on the child, presumably by the rapist and killer. The remaining
Duckett hairs showed some characteristics in common with the single
-- along with some differences. At the time, DNA testing wasn't
enough to test hairs without follicles, which the single hair
Jurors learned at the
trial, however, that the prosecution had ignored
a request from the
FDLE for more Duckett hair samples and had shopped
around until it found an expert to say that the hairs matched.
"expert" was a chap named Michael Malone, a decorated senior
agent in the FBI's crime lab in Washington, D.C., who provided the
damning piece of testimony in the trial. He declared that one of
Duckett's hairs had "exactly the same characteristics"
"completely indistinguishable" from the one found in
Malone has been at
the heart of a number of controversial cases --the
North Carolina Army surgeon accused of killing his family and the
impeachment of U.S. District Judge Alcee Hastings are two. So when
scandal over forensic bungling at the crime lab broke out in the
1990s, Malone was in the middle of that, too.
general at the time issued a
scathing report that singled out Malone and a dozen other agents
scientifically flawed reports in 18 high-profile cases, including
Simpson's, the Oklahoma City bombing and the case of John Hinckley,
man who shot former President Reagan.
Michael Bromwich concluded that Malone had
"testified falsely" on 27 different points -- you and I
know that as
"lying" -- in the impeachment of Hastings. Malone said he
one of the tests himself on a purse that Hastings had submitted as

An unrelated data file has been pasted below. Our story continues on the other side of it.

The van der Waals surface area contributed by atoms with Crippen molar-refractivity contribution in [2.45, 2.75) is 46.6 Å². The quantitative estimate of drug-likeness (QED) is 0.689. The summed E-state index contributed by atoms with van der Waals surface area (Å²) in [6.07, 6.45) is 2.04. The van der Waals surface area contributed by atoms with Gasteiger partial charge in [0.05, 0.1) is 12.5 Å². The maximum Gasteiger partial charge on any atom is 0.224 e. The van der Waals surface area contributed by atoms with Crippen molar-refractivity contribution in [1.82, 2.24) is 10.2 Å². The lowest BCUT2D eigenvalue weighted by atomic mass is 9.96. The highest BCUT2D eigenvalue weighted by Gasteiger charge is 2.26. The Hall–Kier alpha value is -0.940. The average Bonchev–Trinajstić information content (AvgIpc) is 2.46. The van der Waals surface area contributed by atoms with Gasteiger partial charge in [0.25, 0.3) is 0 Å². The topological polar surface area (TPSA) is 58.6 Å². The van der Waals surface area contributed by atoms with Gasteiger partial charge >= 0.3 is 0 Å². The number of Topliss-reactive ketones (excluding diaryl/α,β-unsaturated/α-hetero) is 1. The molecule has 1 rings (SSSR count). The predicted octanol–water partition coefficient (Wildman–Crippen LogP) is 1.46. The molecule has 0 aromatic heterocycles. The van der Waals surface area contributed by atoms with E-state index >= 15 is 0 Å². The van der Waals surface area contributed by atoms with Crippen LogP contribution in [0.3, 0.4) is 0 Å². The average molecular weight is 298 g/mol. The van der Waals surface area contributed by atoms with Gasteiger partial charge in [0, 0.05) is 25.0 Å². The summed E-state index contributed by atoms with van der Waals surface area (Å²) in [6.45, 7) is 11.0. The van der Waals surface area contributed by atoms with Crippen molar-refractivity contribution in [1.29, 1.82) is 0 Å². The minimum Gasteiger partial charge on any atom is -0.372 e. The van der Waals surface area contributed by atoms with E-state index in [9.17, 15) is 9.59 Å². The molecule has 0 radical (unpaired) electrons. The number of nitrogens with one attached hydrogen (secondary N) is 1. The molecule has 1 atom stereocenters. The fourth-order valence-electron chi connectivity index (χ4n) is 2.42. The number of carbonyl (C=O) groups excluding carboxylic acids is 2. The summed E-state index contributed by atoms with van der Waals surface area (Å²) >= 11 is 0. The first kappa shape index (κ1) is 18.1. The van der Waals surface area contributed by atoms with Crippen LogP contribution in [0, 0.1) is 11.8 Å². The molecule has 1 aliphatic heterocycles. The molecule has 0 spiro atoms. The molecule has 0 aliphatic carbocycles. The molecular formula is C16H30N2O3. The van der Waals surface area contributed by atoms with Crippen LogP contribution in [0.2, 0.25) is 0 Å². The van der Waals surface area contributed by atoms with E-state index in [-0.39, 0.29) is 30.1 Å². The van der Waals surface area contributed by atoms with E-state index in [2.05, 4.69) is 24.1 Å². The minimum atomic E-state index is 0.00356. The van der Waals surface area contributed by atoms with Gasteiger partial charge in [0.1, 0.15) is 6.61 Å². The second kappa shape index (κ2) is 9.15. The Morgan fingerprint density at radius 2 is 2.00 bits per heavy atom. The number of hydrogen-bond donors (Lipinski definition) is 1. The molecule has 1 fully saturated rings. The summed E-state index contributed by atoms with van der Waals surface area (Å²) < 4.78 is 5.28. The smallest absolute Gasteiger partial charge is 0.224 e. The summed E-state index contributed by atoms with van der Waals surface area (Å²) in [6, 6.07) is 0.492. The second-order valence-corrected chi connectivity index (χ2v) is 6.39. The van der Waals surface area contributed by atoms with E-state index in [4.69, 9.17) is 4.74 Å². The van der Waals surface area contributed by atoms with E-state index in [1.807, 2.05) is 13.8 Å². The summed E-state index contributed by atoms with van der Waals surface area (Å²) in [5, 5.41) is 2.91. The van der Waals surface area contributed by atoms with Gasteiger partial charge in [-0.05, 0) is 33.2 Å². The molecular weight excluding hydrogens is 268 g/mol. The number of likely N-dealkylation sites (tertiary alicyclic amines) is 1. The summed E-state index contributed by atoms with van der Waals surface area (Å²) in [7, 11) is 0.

evidence during the bribery scandal. He hadn't, and the agent who
actually did the tests blew the whistle. That started the probe.
The St. Petersburg
Times and the Wall Street Journal reported in 1997
that local prosecutors of 3,000 cases in which Malone and his
had testified -- 263 in Florida -- were notified that the agents
misrepresented evidence, did shoddy work and in some cases lied.
Prosecutors were left to decide whether to revisit any convictions.
Some did. Take, for
example, the case of a Rhode Island man convicted
of raping a woman at knifepoint in 1988. Superior Court Judge
Fortunato Jr. ruled in 2001 that Malone had misrepresented forensic
evidence. He called the FBI agent a "rogue" and ordered
the release of
Carlton Bleau, 63. The man had been sentenced to 55 years in prison
based mostly on the testimony of Malone -- and had already spent 9
The St. Petersburg
Times documented four Florida cases other than
Duckett's in which Malone played a pivotal role in a murder
One of those,
according to an August 2000 article in the Los Angeles
Times, was a death-row inmate whose life, like Duckett's, hinged
on a single strand of hair and Malone's identification of it. Brett
Bogle was 22 when he was arrested in 1991 for raping and killing
girlfriend's sister outside a bar near Tampa. At Bogle's trial,
testified that three hairs found on Bogle's clothing belonged to
victim -- two head hairs and one pubic hair. The pubic hair was the
crucial evidence tying Bogle to the rape, and by extension, the
After the crime-lab
scandal broke, the FBI sent Malone's analysis to
an independent scientist, who reported on Sept.
13, 1999, that the
pubic hair was actually a third head hair from the victim and not a
pubic hair at all. Bogle appealed, and the court review is ongoing.
scientist also concluded that Malone's work was not adequately
documented and his testimony differed from his lab notes.
That's the integrity
level of the first of two key witnesses against
Friday, we'll examine
the second shining star in the case, a
16-year-old pregnant girl who was in the Lake County
Jail for violating
her probation on a felony theft conviction.